The euro area is ready to act to help Spain as the country’s borrowing costs soar, Luxembourg Finance Minister Luc Frieden said.
While Frieden said no work is being done for a bailout of the Spanish government, policy makers in the 17-nation euro area must be prepared to move quickly.
“In such difficult times as we are in, one has to follow the situation on a permanent, daily basis and be ready to act at any moment,” Frieden said in a telephone interview today in Luxembourg. “The political decisions in the case of Spain and also of Greece have been taken to be able to act fast. That’s what is important especially now in the summer months.”
Spain’s benchmark 10-year bond yield reached a euro-era record of 7.625 percent today as the nation’s borrowing costs rose at an auction amid concerns its banks’ and regions’ debts will force the government to seek a sovereign bailout. Spanish Economy Minister Luis de Guindos is holding crisis talks in Berlin with German counterpart Wolfgang Schaeuble.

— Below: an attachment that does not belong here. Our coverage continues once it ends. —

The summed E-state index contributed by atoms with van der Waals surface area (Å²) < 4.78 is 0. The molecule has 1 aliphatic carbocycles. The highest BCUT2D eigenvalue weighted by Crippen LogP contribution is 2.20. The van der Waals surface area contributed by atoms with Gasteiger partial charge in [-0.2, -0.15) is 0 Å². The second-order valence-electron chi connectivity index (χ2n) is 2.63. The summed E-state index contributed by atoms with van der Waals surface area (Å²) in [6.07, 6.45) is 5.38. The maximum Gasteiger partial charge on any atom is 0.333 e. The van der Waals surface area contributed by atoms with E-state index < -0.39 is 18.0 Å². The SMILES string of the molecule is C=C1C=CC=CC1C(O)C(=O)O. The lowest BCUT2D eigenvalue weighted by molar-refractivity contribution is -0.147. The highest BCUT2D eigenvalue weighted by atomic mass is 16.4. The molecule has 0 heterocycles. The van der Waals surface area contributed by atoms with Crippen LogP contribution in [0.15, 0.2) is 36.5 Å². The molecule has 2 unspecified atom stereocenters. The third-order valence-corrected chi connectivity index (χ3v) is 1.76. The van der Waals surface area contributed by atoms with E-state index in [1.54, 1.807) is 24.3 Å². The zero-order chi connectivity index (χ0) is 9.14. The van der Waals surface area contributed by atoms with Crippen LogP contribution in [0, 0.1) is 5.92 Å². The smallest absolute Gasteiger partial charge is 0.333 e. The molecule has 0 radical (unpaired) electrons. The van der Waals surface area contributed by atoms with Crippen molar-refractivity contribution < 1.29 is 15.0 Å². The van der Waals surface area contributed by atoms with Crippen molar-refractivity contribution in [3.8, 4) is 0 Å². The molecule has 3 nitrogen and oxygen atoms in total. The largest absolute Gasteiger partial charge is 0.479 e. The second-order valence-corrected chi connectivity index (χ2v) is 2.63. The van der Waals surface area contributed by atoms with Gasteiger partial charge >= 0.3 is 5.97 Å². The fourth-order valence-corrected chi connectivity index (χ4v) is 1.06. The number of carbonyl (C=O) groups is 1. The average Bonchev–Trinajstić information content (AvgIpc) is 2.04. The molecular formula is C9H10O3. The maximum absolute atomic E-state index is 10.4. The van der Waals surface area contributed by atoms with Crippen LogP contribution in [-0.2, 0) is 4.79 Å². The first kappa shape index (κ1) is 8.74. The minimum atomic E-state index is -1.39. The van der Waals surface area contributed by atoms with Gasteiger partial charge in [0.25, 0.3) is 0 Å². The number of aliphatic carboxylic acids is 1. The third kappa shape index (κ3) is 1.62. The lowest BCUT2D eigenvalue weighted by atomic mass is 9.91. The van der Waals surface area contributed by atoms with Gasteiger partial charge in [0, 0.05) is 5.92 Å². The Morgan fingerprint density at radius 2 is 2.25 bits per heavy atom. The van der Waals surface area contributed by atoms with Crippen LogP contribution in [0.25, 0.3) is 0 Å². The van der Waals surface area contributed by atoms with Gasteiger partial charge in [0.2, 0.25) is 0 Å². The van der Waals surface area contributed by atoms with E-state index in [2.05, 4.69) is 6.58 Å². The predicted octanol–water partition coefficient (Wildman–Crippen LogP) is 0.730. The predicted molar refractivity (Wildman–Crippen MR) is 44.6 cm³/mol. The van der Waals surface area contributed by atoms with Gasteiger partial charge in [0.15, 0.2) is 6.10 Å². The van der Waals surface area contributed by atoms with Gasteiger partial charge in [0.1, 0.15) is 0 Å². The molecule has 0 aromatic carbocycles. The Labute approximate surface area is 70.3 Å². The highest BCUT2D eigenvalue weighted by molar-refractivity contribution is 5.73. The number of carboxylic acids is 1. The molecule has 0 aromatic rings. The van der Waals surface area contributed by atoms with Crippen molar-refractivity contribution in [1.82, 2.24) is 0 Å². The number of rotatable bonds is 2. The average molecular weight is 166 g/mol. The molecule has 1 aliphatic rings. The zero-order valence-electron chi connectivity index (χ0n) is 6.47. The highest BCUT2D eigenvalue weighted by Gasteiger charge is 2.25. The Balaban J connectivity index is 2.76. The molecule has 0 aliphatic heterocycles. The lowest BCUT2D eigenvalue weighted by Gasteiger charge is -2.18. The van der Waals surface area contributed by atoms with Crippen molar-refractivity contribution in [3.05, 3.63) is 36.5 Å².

A full-blown Spanish bailout can be averted if the European Central Bank starts buying the nation’s bonds in large quantities, the head of the Organization for Economic Cooperation and Development said. Europe should deploy all of its instruments “but mostly the ECB,” OECD Secretary General Angel Gurria said in a Bloomberg Television interview in London. “There is the bazooka.”
The concerns about Spain helped to push down the euro and European stocks. The European currency fell below $1.21 for a second day, also pressured by Moody’s Investors Service’s decision to cut its outlook for the Aaa credit ratings of Germany, the Netherlands and Luxembourg. European stocks retreated for a third day, with the Stoxx Europe 600 Index (SXXP) down 0.5 percent at the close in London.
Frieden said Moody’s decision is “a confirmation that the situation remains difficult and that we have to continue doing whatever we can to make sure the euro zone remains a stable area.” The ratings company was prompted “by the overall situation in the euro zone and especially in Greece,” he said, adding that “there are still a lot of uncertainties” about the situation.
Still, Moody’s “didn’t give enough consideration to the efforts and decisions made at a European level, especially considering Spain,” the minister said. “This outlook is more a reflection of a short-term sentiment than a long-term reality.”
Frieden said an emergency meeting of finance ministers before September isn’t needed because all the necessary decisions have been taken.
“What counts now is to implement what has been decided, but implementation, as in the case of Spain, takes of course a certain time, because the analysis on the field has to be made and it’s the same in the case of Greece,” he said.
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